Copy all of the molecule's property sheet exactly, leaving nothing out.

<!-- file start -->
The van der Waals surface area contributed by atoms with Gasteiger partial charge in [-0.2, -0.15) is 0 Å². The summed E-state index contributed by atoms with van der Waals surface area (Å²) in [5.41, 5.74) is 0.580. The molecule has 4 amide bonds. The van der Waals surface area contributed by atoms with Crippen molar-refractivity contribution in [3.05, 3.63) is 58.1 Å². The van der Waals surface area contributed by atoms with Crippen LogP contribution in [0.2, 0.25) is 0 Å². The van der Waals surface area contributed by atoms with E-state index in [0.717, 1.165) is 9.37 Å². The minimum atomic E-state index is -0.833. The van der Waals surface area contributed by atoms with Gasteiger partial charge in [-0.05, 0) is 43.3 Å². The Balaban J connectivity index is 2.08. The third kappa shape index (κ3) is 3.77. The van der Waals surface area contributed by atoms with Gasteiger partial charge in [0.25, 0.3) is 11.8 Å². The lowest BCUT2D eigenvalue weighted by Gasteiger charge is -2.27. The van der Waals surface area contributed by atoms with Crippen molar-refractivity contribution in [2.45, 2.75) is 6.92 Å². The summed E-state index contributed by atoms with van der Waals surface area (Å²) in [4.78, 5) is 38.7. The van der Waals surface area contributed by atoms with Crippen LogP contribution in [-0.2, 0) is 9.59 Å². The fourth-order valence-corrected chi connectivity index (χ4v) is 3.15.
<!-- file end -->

The van der Waals surface area contributed by atoms with Gasteiger partial charge in [-0.2, -0.15) is 0 Å². The summed E-state index contributed by atoms with van der Waals surface area (Å²) in [5.41, 5.74) is 0.580. The molecule has 4 amide bonds. The van der Waals surface area contributed by atoms with Crippen molar-refractivity contribution in [3.05, 3.63) is 58.1 Å². The van der Waals surface area contributed by atoms with Crippen LogP contribution in [0.2, 0.25) is 0 Å². The van der Waals surface area contributed by atoms with E-state index in [0.717, 1.165) is 9.37 Å². The minimum atomic E-state index is -0.833. The van der Waals surface area contributed by atoms with Gasteiger partial charge in [-0.05, 0) is 43.3 Å². The Balaban J connectivity index is 2.08. The third kappa shape index (κ3) is 3.77. The van der Waals surface area contributed by atoms with Gasteiger partial charge in [0.25, 0.3) is 11.8 Å². The lowest BCUT2D eigenvalue weighted by Gasteiger charge is -2.27. The van der Waals surface area contributed by atoms with Crippen molar-refractivity contribution in [2.45, 2.75) is 6.92 Å². The summed E-state index contributed by atoms with van der Waals surface area (Å²) in [4.78, 5) is 38.7. The van der Waals surface area contributed by atoms with Crippen LogP contribution in [-0.2, 0) is 9.59 Å². The fourth-order valence-corrected chi connectivity index (χ4v) is 3.15.